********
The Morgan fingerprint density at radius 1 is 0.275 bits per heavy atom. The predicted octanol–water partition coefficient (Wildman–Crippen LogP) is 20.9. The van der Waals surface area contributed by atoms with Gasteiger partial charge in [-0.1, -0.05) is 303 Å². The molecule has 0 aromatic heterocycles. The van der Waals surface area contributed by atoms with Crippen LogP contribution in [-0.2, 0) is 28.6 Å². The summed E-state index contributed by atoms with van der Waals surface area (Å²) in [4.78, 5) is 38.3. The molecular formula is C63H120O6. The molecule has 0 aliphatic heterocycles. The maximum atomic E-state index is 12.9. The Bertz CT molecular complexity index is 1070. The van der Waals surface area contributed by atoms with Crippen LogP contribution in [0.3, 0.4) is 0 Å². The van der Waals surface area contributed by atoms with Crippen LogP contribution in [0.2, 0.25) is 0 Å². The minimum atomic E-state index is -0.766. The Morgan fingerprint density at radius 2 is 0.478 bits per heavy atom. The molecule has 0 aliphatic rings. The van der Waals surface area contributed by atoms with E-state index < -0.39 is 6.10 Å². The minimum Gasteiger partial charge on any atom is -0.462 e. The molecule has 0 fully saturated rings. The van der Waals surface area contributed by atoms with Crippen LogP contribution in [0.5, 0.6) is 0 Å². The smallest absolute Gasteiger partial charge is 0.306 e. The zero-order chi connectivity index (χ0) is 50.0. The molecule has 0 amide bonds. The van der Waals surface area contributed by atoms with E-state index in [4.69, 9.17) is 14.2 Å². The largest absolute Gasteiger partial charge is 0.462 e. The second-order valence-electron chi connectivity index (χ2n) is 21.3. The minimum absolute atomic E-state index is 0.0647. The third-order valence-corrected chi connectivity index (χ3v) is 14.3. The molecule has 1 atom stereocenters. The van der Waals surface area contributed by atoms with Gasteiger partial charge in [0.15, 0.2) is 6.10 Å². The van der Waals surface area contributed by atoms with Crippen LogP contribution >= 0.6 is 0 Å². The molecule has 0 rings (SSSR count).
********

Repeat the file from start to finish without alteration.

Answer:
The Morgan fingerprint density at radius 1 is 0.275 bits per heavy atom. The predicted octanol–water partition coefficient (Wildman–Crippen LogP) is 20.9. The van der Waals surface area contributed by atoms with Gasteiger partial charge in [-0.1, -0.05) is 303 Å². The molecule has 0 aromatic heterocycles. The van der Waals surface area contributed by atoms with Crippen LogP contribution in [-0.2, 0) is 28.6 Å². The summed E-state index contributed by atoms with van der Waals surface area (Å²) in [4.78, 5) is 38.3. The molecular formula is C63H120O6. The molecule has 0 aliphatic heterocycles. The maximum atomic E-state index is 12.9. The Bertz CT molecular complexity index is 1070. The van der Waals surface area contributed by atoms with Crippen LogP contribution in [0.3, 0.4) is 0 Å². The van der Waals surface area contributed by atoms with Crippen LogP contribution in [0.2, 0.25) is 0 Å². The minimum atomic E-state index is -0.766. The Morgan fingerprint density at radius 2 is 0.478 bits per heavy atom. The molecule has 0 aliphatic rings. The van der Waals surface area contributed by atoms with E-state index < -0.39 is 6.10 Å². The minimum Gasteiger partial charge on any atom is -0.462 e. The molecule has 0 fully saturated rings. The van der Waals surface area contributed by atoms with Crippen LogP contribution in [0.5, 0.6) is 0 Å². The smallest absolute Gasteiger partial charge is 0.306 e. The zero-order chi connectivity index (χ0) is 50.0. The molecule has 0 amide bonds. The van der Waals surface area contributed by atoms with E-state index in [4.69, 9.17) is 14.2 Å². The largest absolute Gasteiger partial charge is 0.462 e. The second-order valence-electron chi connectivity index (χ2n) is 21.3. The minimum absolute atomic E-state index is 0.0647. The third-order valence-corrected chi connectivity index (χ3v) is 14.3. The molecule has 1 atom stereocenters. The van der Waals surface area contributed by atoms with Gasteiger partial charge in [0.15, 0.2) is 6.10 Å². The van der Waals surface area contributed by atoms with Crippen LogP contribution >= 0.6 is 0 Å². The molecule has 0 rings (SSSR count).